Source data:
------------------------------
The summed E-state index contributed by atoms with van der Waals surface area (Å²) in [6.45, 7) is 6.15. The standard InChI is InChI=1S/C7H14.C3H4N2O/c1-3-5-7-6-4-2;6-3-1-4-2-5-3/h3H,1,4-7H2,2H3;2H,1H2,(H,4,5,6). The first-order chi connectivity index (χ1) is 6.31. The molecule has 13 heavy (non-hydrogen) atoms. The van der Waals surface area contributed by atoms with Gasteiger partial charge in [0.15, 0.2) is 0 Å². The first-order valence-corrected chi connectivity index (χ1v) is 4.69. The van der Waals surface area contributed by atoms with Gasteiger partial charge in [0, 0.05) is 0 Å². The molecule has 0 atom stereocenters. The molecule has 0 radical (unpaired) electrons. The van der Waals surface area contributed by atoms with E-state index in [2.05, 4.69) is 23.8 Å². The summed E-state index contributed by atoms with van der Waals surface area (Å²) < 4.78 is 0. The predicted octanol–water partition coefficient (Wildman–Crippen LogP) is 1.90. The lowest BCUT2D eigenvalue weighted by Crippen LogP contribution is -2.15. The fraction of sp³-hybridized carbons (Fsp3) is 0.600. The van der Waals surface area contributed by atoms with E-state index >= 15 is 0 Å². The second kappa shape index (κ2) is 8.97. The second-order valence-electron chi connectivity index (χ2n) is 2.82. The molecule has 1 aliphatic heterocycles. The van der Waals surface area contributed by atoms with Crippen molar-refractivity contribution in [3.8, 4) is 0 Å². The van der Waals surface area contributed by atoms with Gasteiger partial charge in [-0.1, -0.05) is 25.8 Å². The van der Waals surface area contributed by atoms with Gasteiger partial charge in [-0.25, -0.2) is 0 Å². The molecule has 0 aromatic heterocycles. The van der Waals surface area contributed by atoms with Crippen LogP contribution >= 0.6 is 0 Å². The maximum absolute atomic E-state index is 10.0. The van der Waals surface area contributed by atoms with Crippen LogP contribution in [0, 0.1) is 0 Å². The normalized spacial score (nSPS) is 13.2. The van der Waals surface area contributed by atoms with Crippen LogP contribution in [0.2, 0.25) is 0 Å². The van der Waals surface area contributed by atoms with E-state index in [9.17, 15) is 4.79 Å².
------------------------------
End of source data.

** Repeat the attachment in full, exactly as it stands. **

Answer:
The summed E-state index contributed by atoms with van der Waals surface area (Å²) in [6.45, 7) is 6.15. The standard InChI is InChI=1S/C7H14.C3H4N2O/c1-3-5-7-6-4-2;6-3-1-4-2-5-3/h3H,1,4-7H2,2H3;2H,1H2,(H,4,5,6). The first-order chi connectivity index (χ1) is 6.31. The molecule has 13 heavy (non-hydrogen) atoms. The van der Waals surface area contributed by atoms with Gasteiger partial charge in [0.15, 0.2) is 0 Å². The first-order valence-corrected chi connectivity index (χ1v) is 4.69. The van der Waals surface area contributed by atoms with Gasteiger partial charge in [0, 0.05) is 0 Å². The molecule has 0 atom stereocenters. The molecule has 0 radical (unpaired) electrons. The van der Waals surface area contributed by atoms with E-state index in [2.05, 4.69) is 23.8 Å². The summed E-state index contributed by atoms with van der Waals surface area (Å²) < 4.78 is 0. The predicted octanol–water partition coefficient (Wildman–Crippen LogP) is 1.90. The lowest BCUT2D eigenvalue weighted by Crippen LogP contribution is -2.15. The fraction of sp³-hybridized carbons (Fsp3) is 0.600. The van der Waals surface area contributed by atoms with E-state index >= 15 is 0 Å². The second kappa shape index (κ2) is 8.97. The second-order valence-electron chi connectivity index (χ2n) is 2.82. The molecule has 1 aliphatic heterocycles. The van der Waals surface area contributed by atoms with Crippen molar-refractivity contribution in [3.8, 4) is 0 Å². The van der Waals surface area contributed by atoms with Gasteiger partial charge in [-0.1, -0.05) is 25.8 Å². The van der Waals surface area contributed by atoms with Gasteiger partial charge in [-0.25, -0.2) is 0 Å². The molecule has 0 aromatic heterocycles. The van der Waals surface area contributed by atoms with Crippen LogP contribution >= 0.6 is 0 Å². The maximum absolute atomic E-state index is 10.0. The van der Waals surface area contributed by atoms with Crippen LogP contribution in [0, 0.1) is 0 Å². The normalized spacial score (nSPS) is 13.2. The van der Waals surface area contributed by atoms with Crippen LogP contribution in [0.2, 0.25) is 0 Å². The van der Waals surface area contributed by atoms with E-state index in [9.17, 15) is 4.79 Å².